Neglected for almost two decades, pro-Jakarta Catholic Timor-Leste militias who relocated to Indonesia after the country's independence have demanded the government begin a process to remove them from the United Nation's serious crime list, which prevents them traveling abroad. The grievance was one of a list of mainly economic frustrations that saw 1,000 former fighters on Sept. 25 take to the streets of Kupang, the capital of Timor where they now live, eking out an impoverished existence despite having fought for the country. Their plight is in stark contrast to the hero treatment handed to senior members of the Indonesian armed forces including East Timor campaign leader, retired general Wiranto, who is now a minister in President Joko Widodo's cabinet. Eurico Guterres, a former leader of the pro-Jakarta fighters, pleaded with the Indonesian government to fight for legal certainty for 403 East Timorese whose names are still on the U.N.'s 'serious crime' list related to atrocities during Indonesia's occupation of East Timor. He made the appeal to Wiranto, the Coordinating Minister for Political, Legal and Security Affairs the commander during East Timor's bloody 1999 vote for independence. "I am one of 403 former East Timorese as well as Mr. Wiranto who are on the 'serious crime' list. But now, Wiranto can go anywhere, while we are banned everywhere," he told ucanews.com. In 2003, Wiranto with six other generals were accused by the U.N.'s Serious Crimes Unit of being responsible for training and arming pro-Jakarta militias that joined the Indonesian military in killing more than 1,000 people and forcing 250,000 East Timorese to flee their homes before and after the independence referendum. Guterres said that although they were granted Indonesia citizenship after the war, they cannot leave Indonesia, including traveling to Timor-Leste to see family members because their names are still on the U.N. list. He also noted that Widodo has never mentioned former Timor-Leste fighters in official statements. "The president has never talked about ex-combatants who are living below the poverty line," he said. "A great nation is a nation that honors its fighters," he said. The protesters asked the government to provide compensation to 13,000 militiamen as well as a charter of appreciation for them. "We also hope the government can provide the opportunity for the sons and daughters of militiamen to become members of the military, police and civil servants," they said in a statement. Margarida Perera, 45, explained that her children cannot work in government agencies. "The reason is they are ex-East Timorese," she told ucanews.com. Perera's husband died during the war and she has received no assistance from the Indonesian government for 18 years. East Nusa Tenggara governor, Frans Lebu Raya, who spoke with the protesters said he "deeply understood the grievances of the ex-East Timorese" and promised to immediately raise the problem with Widodo.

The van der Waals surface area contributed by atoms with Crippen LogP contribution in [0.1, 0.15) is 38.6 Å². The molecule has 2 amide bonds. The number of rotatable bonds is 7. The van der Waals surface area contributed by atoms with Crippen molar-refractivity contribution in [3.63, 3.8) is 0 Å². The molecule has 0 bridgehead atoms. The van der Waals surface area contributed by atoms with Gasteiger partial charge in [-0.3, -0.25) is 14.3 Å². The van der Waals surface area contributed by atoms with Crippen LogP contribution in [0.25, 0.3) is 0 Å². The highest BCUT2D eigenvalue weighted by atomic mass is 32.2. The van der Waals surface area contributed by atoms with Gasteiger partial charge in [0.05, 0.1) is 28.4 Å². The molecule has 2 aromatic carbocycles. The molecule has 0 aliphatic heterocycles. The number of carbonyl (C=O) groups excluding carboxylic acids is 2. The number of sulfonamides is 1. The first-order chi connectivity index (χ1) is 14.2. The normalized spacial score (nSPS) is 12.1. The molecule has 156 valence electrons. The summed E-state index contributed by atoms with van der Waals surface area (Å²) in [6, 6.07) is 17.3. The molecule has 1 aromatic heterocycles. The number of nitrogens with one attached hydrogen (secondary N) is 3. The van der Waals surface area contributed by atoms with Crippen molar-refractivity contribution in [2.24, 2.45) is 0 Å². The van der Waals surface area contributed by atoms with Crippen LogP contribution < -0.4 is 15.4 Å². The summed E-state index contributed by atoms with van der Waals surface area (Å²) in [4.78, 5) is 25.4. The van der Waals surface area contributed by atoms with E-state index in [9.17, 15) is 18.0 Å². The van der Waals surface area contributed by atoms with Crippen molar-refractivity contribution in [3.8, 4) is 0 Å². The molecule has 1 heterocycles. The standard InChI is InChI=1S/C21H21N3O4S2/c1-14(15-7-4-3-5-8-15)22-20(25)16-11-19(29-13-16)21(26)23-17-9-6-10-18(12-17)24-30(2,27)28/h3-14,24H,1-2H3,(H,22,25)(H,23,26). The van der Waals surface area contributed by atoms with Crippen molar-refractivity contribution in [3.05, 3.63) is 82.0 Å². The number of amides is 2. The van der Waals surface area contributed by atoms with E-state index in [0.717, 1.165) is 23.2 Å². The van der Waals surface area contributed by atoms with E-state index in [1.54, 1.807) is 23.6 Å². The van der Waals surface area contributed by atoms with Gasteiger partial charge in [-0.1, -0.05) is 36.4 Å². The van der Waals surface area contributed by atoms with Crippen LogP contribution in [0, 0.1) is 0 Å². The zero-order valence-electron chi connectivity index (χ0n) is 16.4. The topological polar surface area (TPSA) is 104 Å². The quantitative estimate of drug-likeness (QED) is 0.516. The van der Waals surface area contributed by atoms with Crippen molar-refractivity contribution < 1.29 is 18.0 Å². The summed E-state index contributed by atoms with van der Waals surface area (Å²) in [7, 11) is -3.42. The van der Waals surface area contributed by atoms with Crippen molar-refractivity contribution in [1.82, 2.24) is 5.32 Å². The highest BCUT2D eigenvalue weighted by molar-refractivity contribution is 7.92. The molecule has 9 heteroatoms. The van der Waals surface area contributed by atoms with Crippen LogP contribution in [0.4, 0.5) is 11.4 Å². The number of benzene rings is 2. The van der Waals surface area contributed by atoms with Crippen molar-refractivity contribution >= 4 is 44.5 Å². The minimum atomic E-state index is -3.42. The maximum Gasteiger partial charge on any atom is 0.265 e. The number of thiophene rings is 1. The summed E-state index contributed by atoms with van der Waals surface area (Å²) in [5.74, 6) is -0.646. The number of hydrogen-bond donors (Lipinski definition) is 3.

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Meanwhile, Natalius Pigai, commissioner of the National Commission on Human Rights, said that to fulfill the protesters' demands, the Indonesian government must work with with Timor-Leste government. "Regarding the status of 403 on the U.N.'s list, it first needs an official apology from the Timor-Leste government, then both countries can appeal to the U.N. to remove those people from the blacklist," he told ucanews.com. Pigai said, the stalemate also applies to other problems, such as their assets in Timor-Leste. "The two countries should sit together to solve these problems," he said. "In 2013, we submitted a recommendation to the Indonesian government, but it looks like there has been no progress," he said.